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1. Of or relating to men; masculine: "As a junior tennis player ... I felt betrayed at around fourteen when so many of these single-minded flailing boys became abruptly mannish and tall" (David Foster Wallace)."It was better for a woman ... to stand back, keep quiet, and let the men work out their mannish problems" (Maya Angelou).
2. Imitative or suggestive of a man rather than a woman: "Her ring sinks into the fourth finger of her square, mannish hands" (Mary Gordon).

man′nish·ly adv.
man′nish·ness n.
American Heritage® Dictionary of the English Language, Fifth Edition. Copyright © 2016 by Houghton Mifflin Harcourt Publishing Company. Published by Houghton Mifflin Harcourt Publishing Company. All rights reserved.


adv dressmaskulin; walk, behavewie Männer/ein Mann
Collins German Dictionary – Complete and Unabridged 7th Edition 2005. © William Collins Sons & Co. Ltd. 1980 © HarperCollins Publishers 1991, 1997, 1999, 2004, 2005, 2007
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Drawn together under black and white shadows, two women mannishly dressed with hats, jackets, white shirts, and ties affectionately eye each other with looks of pleasure.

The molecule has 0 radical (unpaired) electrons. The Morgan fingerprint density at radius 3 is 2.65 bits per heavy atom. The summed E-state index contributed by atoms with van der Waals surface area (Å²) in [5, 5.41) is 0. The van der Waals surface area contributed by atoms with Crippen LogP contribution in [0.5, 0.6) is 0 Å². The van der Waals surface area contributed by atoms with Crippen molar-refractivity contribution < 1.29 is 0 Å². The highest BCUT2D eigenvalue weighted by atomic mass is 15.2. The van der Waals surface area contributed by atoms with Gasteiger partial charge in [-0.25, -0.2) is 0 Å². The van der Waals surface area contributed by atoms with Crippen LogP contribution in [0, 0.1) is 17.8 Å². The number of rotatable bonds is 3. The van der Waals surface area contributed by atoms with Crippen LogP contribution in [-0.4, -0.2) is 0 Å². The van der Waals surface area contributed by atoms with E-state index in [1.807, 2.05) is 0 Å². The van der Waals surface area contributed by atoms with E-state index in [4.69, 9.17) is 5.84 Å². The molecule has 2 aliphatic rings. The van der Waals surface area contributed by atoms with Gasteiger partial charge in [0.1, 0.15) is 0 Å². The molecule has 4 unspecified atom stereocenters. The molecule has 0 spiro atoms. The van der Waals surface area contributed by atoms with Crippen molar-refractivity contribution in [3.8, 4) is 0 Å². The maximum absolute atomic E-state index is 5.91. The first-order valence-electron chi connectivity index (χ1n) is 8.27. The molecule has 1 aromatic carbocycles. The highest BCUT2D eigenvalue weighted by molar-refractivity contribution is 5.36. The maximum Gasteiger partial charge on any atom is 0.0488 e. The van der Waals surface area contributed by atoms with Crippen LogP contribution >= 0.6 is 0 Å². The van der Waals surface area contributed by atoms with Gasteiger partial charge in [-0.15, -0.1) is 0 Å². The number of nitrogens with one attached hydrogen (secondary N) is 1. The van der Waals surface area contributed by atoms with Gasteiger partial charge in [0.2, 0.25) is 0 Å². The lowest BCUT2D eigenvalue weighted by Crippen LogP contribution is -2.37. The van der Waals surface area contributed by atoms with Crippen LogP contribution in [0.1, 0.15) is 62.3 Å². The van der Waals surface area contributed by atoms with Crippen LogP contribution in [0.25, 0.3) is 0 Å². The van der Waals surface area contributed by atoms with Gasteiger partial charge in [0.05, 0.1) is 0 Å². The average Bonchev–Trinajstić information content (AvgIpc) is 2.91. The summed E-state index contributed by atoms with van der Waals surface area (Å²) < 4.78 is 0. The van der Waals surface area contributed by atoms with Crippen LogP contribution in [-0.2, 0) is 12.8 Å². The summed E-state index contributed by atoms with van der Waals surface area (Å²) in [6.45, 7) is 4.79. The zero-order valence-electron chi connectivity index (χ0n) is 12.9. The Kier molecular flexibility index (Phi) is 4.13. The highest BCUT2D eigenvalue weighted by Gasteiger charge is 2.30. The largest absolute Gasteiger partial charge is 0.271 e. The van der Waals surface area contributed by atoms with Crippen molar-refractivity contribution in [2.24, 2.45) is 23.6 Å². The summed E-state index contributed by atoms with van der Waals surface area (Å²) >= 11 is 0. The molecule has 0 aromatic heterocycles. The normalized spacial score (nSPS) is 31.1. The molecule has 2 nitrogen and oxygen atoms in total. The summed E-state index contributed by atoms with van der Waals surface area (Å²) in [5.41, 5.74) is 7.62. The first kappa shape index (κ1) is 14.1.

He describes her "swaying her tall, mannishly slender body as she groped persistently at the door to force an entrance" (McAlmon 1992, 60).
(The viewer sees a section of the restaurant as the shot switches from a medium to a long shot.) Carey continues walking around the restaurant and bumps into the mannishly attired woman as she rises from her table.
Howard refers to the same case of "women dressing mannishly in the streets of London" around 1620 and notes that these instances of female crossdressing were understood as "transgressing both class and gender boundaries" (420).